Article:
Safety is important. We walk in the Sydney metro bush and are very rarely out of mobile coverage and seldom far from a road, but injuries can still happen.
- Carry sufficient water, food, first aid and appropriate clothing and shelter. Wild Endurance have a list of compulsory gear which is a handy reference for day walks in national parks. Equip sell a variety of first aid kits suitable for bush walkers. We advise you to skill up to complement your kit – St John runs courses in Remote Area First Aid.
- Carry communications gear: a charged mobile phone, and if appropriate and available, an emergency beacon (PLB). Blue Mountains Police offer loan PLB’s for free. Check Telstra mobile coverage when walking in bush areas.
- Check the weather before you walk.
- Check for Park Alerts – such as park closures due to fire or flood.
- Check the RFS website for fire danger ratings, fire bans and current fire incidents.
Don’t get lost
- Carry maps and leave your route details and return time with responsible friends and family.
- You can find useful maps and track notes for many local walks at the Wild Walks website. Detailed maps of the walking tracks in Lane Cove Valley and Middle Harbour are available from STEP. Detailed maps of the Great North Walk are also handy for our local area walks in the Lane Cove and Berowra Valleys.
- 1:25000 topographical maps of NSW suitable for walking are available from the NSW Land and Property information online store in both digital (PDF) and printed form. Memory Map also sell digital NSW topographic maps in a format suitable for their software.
- Get yourself a compass and a whistle. A dedicated GPS or GPS watch is useful, or you can use a GPS tracker on your smartphone.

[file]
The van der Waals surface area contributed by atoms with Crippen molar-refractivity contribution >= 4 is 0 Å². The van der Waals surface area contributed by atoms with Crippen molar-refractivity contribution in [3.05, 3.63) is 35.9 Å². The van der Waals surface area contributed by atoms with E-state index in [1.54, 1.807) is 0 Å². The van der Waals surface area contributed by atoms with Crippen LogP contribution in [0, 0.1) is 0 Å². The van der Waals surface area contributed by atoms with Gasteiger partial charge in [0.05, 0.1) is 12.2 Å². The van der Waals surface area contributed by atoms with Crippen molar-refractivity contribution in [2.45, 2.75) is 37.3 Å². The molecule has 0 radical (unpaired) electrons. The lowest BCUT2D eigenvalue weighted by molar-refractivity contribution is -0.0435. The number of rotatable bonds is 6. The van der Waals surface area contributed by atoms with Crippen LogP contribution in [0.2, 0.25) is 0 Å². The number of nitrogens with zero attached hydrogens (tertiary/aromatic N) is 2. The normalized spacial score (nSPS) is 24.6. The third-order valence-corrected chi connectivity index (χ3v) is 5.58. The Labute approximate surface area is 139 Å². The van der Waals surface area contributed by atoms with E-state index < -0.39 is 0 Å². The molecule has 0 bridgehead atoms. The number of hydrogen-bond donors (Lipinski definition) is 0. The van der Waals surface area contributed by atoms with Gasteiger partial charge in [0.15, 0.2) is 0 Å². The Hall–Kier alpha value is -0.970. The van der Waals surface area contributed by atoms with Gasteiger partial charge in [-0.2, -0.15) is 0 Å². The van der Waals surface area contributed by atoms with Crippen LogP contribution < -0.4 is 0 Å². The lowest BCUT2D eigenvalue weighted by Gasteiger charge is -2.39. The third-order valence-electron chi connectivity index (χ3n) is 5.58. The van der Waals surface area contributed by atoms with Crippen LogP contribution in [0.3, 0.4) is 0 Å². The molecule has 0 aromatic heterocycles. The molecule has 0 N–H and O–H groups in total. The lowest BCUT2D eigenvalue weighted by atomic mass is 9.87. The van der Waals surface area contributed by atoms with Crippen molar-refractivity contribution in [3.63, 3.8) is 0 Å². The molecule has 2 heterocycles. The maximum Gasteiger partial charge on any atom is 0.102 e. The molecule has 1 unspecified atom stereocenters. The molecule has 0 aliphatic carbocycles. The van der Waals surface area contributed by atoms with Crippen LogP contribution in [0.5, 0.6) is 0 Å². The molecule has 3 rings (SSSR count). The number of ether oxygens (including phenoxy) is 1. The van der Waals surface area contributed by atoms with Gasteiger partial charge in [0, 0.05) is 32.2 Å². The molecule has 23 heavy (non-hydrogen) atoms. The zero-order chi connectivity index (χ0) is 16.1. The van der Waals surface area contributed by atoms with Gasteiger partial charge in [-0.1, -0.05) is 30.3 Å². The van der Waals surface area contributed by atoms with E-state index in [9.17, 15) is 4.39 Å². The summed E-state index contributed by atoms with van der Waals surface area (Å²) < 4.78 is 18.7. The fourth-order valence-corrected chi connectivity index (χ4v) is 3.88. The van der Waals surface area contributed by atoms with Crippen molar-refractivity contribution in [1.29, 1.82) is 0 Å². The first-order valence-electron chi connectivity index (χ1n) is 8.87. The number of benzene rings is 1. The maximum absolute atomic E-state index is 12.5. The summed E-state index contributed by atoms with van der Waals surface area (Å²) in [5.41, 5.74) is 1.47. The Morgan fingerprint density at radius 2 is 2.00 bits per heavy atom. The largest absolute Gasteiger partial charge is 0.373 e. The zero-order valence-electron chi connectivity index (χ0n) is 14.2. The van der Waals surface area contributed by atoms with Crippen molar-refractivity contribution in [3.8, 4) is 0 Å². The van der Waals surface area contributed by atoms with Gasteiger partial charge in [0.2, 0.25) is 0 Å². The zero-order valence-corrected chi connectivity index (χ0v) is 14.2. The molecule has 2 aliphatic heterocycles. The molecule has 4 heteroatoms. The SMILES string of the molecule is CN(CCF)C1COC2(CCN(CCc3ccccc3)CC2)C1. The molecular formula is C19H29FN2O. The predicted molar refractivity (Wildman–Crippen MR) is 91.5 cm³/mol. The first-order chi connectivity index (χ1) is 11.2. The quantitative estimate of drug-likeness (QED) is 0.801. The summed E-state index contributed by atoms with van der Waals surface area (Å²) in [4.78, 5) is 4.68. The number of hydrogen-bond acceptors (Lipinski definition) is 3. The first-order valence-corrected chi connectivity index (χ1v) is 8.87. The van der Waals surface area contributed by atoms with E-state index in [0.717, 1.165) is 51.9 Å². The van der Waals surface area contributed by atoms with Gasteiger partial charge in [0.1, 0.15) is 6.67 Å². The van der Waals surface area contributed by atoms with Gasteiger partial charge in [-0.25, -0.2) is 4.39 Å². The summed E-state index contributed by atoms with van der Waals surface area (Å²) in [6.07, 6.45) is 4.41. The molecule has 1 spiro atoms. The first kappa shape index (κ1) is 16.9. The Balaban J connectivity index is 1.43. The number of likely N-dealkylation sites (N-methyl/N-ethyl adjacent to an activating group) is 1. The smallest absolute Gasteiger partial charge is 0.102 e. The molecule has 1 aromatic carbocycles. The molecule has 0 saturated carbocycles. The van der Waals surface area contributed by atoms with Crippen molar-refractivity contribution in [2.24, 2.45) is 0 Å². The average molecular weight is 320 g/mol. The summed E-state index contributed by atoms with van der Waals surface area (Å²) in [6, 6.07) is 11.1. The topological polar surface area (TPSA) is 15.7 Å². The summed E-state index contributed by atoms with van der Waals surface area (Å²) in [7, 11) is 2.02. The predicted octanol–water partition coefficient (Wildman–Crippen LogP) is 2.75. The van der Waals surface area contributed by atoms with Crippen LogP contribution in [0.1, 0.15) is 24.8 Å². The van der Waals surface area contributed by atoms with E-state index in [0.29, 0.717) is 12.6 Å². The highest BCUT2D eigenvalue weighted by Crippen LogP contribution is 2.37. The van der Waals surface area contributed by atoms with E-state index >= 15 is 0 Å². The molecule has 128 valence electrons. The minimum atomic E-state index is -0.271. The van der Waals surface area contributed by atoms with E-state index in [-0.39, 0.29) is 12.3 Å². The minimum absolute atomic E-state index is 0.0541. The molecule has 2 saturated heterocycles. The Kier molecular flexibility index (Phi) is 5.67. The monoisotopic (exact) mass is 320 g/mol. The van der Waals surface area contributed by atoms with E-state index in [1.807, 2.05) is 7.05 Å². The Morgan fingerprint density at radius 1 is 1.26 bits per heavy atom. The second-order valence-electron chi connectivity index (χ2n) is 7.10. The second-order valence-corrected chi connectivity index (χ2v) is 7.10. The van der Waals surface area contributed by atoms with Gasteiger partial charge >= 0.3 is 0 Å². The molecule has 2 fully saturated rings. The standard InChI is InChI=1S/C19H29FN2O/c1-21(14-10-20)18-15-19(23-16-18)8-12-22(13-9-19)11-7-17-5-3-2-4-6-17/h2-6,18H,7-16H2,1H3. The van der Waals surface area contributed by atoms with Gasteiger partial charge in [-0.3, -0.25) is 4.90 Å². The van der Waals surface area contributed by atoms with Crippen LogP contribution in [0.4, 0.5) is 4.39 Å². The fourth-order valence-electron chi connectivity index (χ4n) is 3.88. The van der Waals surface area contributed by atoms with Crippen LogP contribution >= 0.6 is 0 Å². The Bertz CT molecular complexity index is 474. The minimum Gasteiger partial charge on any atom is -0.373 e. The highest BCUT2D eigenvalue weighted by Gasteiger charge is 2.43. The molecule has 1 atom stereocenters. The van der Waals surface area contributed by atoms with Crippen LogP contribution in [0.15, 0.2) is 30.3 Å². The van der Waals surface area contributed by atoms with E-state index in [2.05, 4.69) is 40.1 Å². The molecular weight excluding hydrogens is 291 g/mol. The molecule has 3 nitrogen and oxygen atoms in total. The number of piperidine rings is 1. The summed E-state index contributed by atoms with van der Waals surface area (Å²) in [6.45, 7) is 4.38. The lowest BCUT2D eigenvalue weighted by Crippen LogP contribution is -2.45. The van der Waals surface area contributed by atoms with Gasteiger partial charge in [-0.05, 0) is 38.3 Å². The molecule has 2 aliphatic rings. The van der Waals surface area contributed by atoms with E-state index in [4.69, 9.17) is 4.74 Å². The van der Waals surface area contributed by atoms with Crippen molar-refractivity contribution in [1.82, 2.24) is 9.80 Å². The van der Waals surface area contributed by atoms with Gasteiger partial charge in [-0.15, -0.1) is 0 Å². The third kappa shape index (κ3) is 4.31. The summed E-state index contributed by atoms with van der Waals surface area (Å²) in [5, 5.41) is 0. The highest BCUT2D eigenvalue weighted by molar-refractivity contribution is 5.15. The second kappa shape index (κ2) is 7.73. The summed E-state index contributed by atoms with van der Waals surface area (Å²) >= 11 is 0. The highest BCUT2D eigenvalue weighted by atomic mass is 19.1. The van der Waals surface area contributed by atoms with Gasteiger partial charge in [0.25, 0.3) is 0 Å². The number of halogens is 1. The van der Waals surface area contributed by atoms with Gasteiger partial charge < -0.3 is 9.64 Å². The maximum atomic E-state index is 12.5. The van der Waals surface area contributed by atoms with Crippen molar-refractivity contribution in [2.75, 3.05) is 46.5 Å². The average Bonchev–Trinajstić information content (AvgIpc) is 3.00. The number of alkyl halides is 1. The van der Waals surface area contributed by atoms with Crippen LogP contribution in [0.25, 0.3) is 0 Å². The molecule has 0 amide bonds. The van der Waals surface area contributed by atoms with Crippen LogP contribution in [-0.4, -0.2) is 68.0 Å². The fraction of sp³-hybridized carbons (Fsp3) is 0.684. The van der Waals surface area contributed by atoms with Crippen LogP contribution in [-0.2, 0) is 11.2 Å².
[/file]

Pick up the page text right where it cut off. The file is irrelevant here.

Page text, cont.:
We observe courteous bush walking behaviour, be nice and look out for each other. Good bush walking etiquette is based on respect for the leader and for each other, and includes:
- RSVP by text message to the leader by 8pm the night before the walk,
- be ready to leave on time,
- inform the group of any injuries or illness,
- don’t chat on mobile phones on the walk except for emergencies,
- wait at intersections, river crossings and obstacles for others,
- keep your eyes on the path and don’t turn your head back to talk,
- don’t follow too close (if you are flicked by a branch, you were probably too close),
- don’t wave your trekking pole ends around.
Leave nothing but footprints, take nothing but pictures, kill nothing but time.
Please read our disclaimer on Responsible Walking before using any GPS tracks or other information on this website.
“Our vision is for a world where no one is needlessly blind, and Indigenous Australians enjoy the same health and life expectancy as other Australians.” Fred Hollows (1929-1993) was an inspirational Australian whose work restoring sight is continued by the Hollows Foundation. Coastrek is a challenging annual Sydney endurance walking event organised by Wild Women on Top that is a significant fundraiser for the Hollows Foundation…. [Continue reading]